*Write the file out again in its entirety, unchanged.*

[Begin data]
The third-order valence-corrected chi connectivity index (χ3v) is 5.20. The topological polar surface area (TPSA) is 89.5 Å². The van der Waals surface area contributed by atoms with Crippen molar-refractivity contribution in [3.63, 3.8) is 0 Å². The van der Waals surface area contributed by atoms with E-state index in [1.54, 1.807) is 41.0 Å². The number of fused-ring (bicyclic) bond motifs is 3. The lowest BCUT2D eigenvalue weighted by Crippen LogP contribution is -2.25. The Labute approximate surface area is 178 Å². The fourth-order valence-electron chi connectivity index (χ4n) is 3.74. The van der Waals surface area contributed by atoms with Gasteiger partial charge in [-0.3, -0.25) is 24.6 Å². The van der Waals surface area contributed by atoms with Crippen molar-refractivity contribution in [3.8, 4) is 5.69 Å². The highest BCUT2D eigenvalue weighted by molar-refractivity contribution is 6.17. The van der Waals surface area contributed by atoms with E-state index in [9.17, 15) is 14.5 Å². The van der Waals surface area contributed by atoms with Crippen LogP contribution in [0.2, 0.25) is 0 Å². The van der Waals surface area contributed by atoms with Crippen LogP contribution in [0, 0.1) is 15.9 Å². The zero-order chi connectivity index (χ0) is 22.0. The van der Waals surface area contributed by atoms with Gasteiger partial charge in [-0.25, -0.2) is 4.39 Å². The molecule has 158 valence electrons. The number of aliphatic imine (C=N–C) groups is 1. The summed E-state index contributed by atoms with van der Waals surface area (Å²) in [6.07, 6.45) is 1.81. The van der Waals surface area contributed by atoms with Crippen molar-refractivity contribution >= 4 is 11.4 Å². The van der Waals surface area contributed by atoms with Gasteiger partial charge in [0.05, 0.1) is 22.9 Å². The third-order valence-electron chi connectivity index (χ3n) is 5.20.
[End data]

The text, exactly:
The third-order valence-corrected chi connectivity index (χ3v) is 5.20. The topological polar surface area (TPSA) is 89.5 Å². The van der Waals surface area contributed by atoms with Crippen molar-refractivity contribution in [3.63, 3.8) is 0 Å². The van der Waals surface area contributed by atoms with E-state index in [1.54, 1.807) is 41.0 Å². The number of fused-ring (bicyclic) bond motifs is 3. The lowest BCUT2D eigenvalue weighted by Crippen LogP contribution is -2.25. The Labute approximate surface area is 178 Å². The fourth-order valence-electron chi connectivity index (χ4n) is 3.74. The van der Waals surface area contributed by atoms with Gasteiger partial charge in [-0.3, -0.25) is 24.6 Å². The van der Waals surface area contributed by atoms with Crippen molar-refractivity contribution in [3.8, 4) is 5.69 Å². The highest BCUT2D eigenvalue weighted by molar-refractivity contribution is 6.17. The van der Waals surface area contributed by atoms with E-state index in [9.17, 15) is 14.5 Å². The van der Waals surface area contributed by atoms with Crippen LogP contribution in [0.2, 0.25) is 0 Å². The van der Waals surface area contributed by atoms with Crippen LogP contribution in [0, 0.1) is 15.9 Å². The zero-order chi connectivity index (χ0) is 22.0. The van der Waals surface area contributed by atoms with Gasteiger partial charge in [-0.25, -0.2) is 4.39 Å². The molecule has 158 valence electrons. The number of aliphatic imine (C=N–C) groups is 1. The summed E-state index contributed by atoms with van der Waals surface area (Å²) in [6.07, 6.45) is 1.81. The van der Waals surface area contributed by atoms with Crippen molar-refractivity contribution >= 4 is 11.4 Å². The van der Waals surface area contributed by atoms with Gasteiger partial charge in [0.05, 0.1) is 22.9 Å². The third-order valence-electron chi connectivity index (χ3n) is 5.20.